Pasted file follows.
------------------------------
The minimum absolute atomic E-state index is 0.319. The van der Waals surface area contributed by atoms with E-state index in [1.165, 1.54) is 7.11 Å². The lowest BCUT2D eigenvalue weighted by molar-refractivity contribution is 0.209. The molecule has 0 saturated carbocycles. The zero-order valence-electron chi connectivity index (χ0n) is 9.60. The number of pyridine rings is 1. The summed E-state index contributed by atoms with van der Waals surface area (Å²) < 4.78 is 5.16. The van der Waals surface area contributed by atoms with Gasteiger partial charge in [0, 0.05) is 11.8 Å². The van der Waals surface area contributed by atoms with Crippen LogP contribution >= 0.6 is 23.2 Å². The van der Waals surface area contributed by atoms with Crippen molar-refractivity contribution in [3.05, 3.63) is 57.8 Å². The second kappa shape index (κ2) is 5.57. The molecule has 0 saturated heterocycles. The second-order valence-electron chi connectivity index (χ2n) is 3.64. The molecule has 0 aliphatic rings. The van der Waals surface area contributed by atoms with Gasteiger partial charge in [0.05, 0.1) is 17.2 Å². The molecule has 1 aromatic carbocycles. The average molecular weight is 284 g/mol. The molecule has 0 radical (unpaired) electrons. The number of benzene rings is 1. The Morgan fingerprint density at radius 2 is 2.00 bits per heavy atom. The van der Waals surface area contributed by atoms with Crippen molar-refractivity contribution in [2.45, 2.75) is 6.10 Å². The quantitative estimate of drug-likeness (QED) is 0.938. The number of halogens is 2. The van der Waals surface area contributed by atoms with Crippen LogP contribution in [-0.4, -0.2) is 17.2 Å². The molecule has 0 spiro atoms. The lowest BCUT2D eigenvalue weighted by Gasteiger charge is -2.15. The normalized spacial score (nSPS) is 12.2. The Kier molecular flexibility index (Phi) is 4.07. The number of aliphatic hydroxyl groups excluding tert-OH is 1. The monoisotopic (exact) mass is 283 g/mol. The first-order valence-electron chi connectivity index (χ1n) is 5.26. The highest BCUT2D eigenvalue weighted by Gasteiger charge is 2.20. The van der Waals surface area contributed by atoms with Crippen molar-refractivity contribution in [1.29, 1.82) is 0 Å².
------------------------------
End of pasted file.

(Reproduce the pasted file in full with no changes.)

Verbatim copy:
The minimum absolute atomic E-state index is 0.319. The van der Waals surface area contributed by atoms with E-state index in [1.165, 1.54) is 7.11 Å². The lowest BCUT2D eigenvalue weighted by molar-refractivity contribution is 0.209. The molecule has 0 saturated carbocycles. The zero-order valence-electron chi connectivity index (χ0n) is 9.60. The number of pyridine rings is 1. The summed E-state index contributed by atoms with van der Waals surface area (Å²) < 4.78 is 5.16. The van der Waals surface area contributed by atoms with Gasteiger partial charge in [0, 0.05) is 11.8 Å². The van der Waals surface area contributed by atoms with Crippen LogP contribution >= 0.6 is 23.2 Å². The van der Waals surface area contributed by atoms with Crippen molar-refractivity contribution in [3.05, 3.63) is 57.8 Å². The second kappa shape index (κ2) is 5.57. The molecule has 0 saturated heterocycles. The second-order valence-electron chi connectivity index (χ2n) is 3.64. The molecule has 0 aliphatic rings. The van der Waals surface area contributed by atoms with Gasteiger partial charge in [0.05, 0.1) is 17.2 Å². The molecule has 1 aromatic carbocycles. The average molecular weight is 284 g/mol. The molecule has 0 radical (unpaired) electrons. The number of benzene rings is 1. The Morgan fingerprint density at radius 2 is 2.00 bits per heavy atom. The van der Waals surface area contributed by atoms with Crippen molar-refractivity contribution in [2.45, 2.75) is 6.10 Å². The quantitative estimate of drug-likeness (QED) is 0.938. The number of halogens is 2. The van der Waals surface area contributed by atoms with Crippen LogP contribution in [-0.4, -0.2) is 17.2 Å². The molecule has 0 spiro atoms. The lowest BCUT2D eigenvalue weighted by Gasteiger charge is -2.15. The normalized spacial score (nSPS) is 12.2. The Kier molecular flexibility index (Phi) is 4.07. The number of aliphatic hydroxyl groups excluding tert-OH is 1. The monoisotopic (exact) mass is 283 g/mol. The first-order valence-electron chi connectivity index (χ1n) is 5.26. The highest BCUT2D eigenvalue weighted by Gasteiger charge is 2.20. The van der Waals surface area contributed by atoms with Crippen molar-refractivity contribution in [1.29, 1.82) is 0 Å².